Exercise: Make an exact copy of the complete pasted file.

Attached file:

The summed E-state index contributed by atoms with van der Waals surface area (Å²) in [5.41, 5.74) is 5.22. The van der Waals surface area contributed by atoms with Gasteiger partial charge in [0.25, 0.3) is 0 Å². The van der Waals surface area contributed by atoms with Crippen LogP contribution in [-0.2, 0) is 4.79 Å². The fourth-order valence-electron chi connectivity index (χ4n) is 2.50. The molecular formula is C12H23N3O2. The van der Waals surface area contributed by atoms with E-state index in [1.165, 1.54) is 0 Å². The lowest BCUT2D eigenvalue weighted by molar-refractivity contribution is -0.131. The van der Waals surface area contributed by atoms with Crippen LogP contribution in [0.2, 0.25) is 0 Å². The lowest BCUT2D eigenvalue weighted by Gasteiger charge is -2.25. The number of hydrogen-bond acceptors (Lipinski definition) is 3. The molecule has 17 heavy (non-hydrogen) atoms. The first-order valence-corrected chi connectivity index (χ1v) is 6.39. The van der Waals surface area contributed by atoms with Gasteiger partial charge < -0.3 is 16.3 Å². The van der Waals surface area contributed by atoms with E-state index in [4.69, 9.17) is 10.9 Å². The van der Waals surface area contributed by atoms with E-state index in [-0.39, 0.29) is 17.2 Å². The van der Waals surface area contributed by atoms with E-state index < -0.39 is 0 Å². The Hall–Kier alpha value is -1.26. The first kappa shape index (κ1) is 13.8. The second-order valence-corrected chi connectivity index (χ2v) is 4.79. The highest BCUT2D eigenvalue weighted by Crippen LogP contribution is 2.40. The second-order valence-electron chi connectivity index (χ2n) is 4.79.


The summed E-state index contributed by atoms with van der Waals surface area (Å²) in [5.41, 5.74) is 5.22. The van der Waals surface area contributed by atoms with Gasteiger partial charge in [0.25, 0.3) is 0 Å². The van der Waals surface area contributed by atoms with Crippen LogP contribution in [-0.2, 0) is 4.79 Å². The fourth-order valence-electron chi connectivity index (χ4n) is 2.50. The molecular formula is C12H23N3O2. The van der Waals surface area contributed by atoms with E-state index in [1.165, 1.54) is 0 Å². The lowest BCUT2D eigenvalue weighted by molar-refractivity contribution is -0.131. The van der Waals surface area contributed by atoms with Crippen LogP contribution in [0.2, 0.25) is 0 Å². The lowest BCUT2D eigenvalue weighted by Gasteiger charge is -2.25. The number of hydrogen-bond acceptors (Lipinski definition) is 3. The molecule has 17 heavy (non-hydrogen) atoms. The first-order valence-corrected chi connectivity index (χ1v) is 6.39. The van der Waals surface area contributed by atoms with Gasteiger partial charge < -0.3 is 16.3 Å². The van der Waals surface area contributed by atoms with E-state index in [4.69, 9.17) is 10.9 Å². The van der Waals surface area contributed by atoms with E-state index in [-0.39, 0.29) is 17.2 Å². The van der Waals surface area contributed by atoms with E-state index < -0.39 is 0 Å². The Hall–Kier alpha value is -1.26. The first kappa shape index (κ1) is 13.8. The second-order valence-corrected chi connectivity index (χ2v) is 4.79. The highest BCUT2D eigenvalue weighted by Crippen LogP contribution is 2.40. The second-order valence-electron chi connectivity index (χ2n) is 4.79.